Women in Maritime Operations (WIMOs), a women-only organization focused on connecting women working in the maritime industry, fostering community and offering networking and professional development opportunities, held a social lunch-and-learn event November 8 at Associated Terminals’ Convent, La., office, along with a tour of ACBL’s fleet at Mile 158 on the Lower Mississippi River.
More than 80 women attended the event, which drew members and non-members alike from the Baton Rouge and New Orleans areas and everywhere in between.
“We’ve got everyone from logistics personnel, ship agents, safety, human resources and more,” said Holly Normand, the president of WIMOs, who works in dry cargo sales for Ingram Barge Company. “It was so big we had to divide the group in two.”
Prior to the November 8 gathering at Associated Terminals, WIMOs had around 175 members representing 55 companies. Normand, noting that about half the attendees were not members, anticipated the organization’s membership to surge above 200 following the event.
Normand said that, because the maritime industry is still predominantly made up of men, organizations like WIMOs and occasions like the lunch-and-learn are important for connecting women in the industry to one another.
“Some of these ladies have probably talked to each other on the phone for 10 years but have never met,” Normand said. “It’s all about interacting and networking. It’s been an amazing experience.”
A group of women maritime industry leaders from the New Orleans area formed WIMOs just over a year ago. Now, Normand said, the organization is planning to form multiple chapters: one covering Southeast Louisiana, a Houston chapter and even an Ohio River chapter.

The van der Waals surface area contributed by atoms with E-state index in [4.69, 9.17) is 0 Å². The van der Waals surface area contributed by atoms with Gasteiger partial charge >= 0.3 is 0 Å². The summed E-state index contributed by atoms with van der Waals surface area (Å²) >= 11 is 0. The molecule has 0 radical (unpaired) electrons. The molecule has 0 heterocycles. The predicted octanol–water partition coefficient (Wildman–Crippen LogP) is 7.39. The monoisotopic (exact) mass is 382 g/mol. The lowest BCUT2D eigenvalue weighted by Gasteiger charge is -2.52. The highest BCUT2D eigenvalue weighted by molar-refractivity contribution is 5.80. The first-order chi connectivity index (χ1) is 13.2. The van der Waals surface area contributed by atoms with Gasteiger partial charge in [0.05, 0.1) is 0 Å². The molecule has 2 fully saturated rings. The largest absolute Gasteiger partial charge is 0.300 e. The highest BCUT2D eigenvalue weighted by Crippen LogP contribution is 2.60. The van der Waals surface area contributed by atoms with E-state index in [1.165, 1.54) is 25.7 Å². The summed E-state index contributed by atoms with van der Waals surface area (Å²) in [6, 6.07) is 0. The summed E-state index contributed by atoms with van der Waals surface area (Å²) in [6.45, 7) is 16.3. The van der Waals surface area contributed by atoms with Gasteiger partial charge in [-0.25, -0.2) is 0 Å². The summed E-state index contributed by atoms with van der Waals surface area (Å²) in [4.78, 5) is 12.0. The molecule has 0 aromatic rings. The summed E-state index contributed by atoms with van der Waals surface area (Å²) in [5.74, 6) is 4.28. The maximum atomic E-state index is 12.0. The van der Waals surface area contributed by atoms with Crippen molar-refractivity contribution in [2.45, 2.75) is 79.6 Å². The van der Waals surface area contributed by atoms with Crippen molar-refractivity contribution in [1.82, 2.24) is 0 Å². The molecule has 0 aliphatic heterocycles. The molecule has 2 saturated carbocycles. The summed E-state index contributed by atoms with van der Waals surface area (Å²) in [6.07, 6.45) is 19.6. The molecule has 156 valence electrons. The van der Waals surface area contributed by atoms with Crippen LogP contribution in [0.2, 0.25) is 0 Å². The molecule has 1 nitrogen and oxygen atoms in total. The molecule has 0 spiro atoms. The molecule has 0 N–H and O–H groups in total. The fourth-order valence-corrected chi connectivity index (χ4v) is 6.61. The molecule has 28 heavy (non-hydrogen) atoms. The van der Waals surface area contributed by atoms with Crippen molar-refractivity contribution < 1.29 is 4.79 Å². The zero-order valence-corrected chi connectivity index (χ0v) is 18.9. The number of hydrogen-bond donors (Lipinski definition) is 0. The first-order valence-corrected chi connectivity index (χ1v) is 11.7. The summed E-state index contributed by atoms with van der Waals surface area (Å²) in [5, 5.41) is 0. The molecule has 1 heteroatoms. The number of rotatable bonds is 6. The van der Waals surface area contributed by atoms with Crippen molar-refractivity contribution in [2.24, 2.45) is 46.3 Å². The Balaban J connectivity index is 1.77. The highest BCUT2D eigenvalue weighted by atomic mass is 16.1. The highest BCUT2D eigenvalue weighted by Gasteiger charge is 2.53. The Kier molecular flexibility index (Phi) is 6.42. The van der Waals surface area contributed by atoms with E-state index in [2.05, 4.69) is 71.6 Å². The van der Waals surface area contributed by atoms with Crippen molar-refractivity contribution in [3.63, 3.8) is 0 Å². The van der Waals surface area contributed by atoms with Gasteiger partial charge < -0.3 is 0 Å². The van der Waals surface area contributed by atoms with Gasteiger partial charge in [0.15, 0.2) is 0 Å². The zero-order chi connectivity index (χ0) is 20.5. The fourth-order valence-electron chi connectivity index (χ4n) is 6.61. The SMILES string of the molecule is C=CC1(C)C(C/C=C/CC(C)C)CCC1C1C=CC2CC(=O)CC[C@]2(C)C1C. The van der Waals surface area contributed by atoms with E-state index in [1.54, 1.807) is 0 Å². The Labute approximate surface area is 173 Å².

“We’ve really gotten great feedback from so many people who want to be involved,” Normand said.
Todd Fuller, president of Associated Terminals, and Mario Muñoz, president of Turn Services, offered the WIMOs group a tour of Associated Terminals’ Convent office and overviewed the history and operation of each company.
A team of Turn Services mariners aboard the mv. Risen Star, one of the company’s crew boats, led the tour of ACBL’s fleet, which also included sights of Associated Terminals stevedores working alongside a ship. The Turn Services crew included Cristina DelCastillo, a crew boat captain who has been with the company about a year. A Metairie, La., native, DelCastillo has worked on crew boats on both the Mississippi River and offshore and on drill ships. She will soon have her towboat license, and DelCastillo hopes to be at the helm of one of Turn Services’ towboats soon after that.
“Turn really is like a family,” DelCastillo said. “This is where I want to retire.”
Once she earns her towboat captain’s license, DelCastillo will join a select sorority of women leading towing vessels in the United States. She encouraged women, regardless the field of work or walk of life, to relentlessly pursue their dreams.
“I hope women of all ages are inspired and can reach their goals,” she said. “Dreams in all industries are achievable by determination and consistency.”
Caption for photo: Members of WIMOs take a tour of ACBL’s Convent, La., fleet. (Photo by Frank McCormack)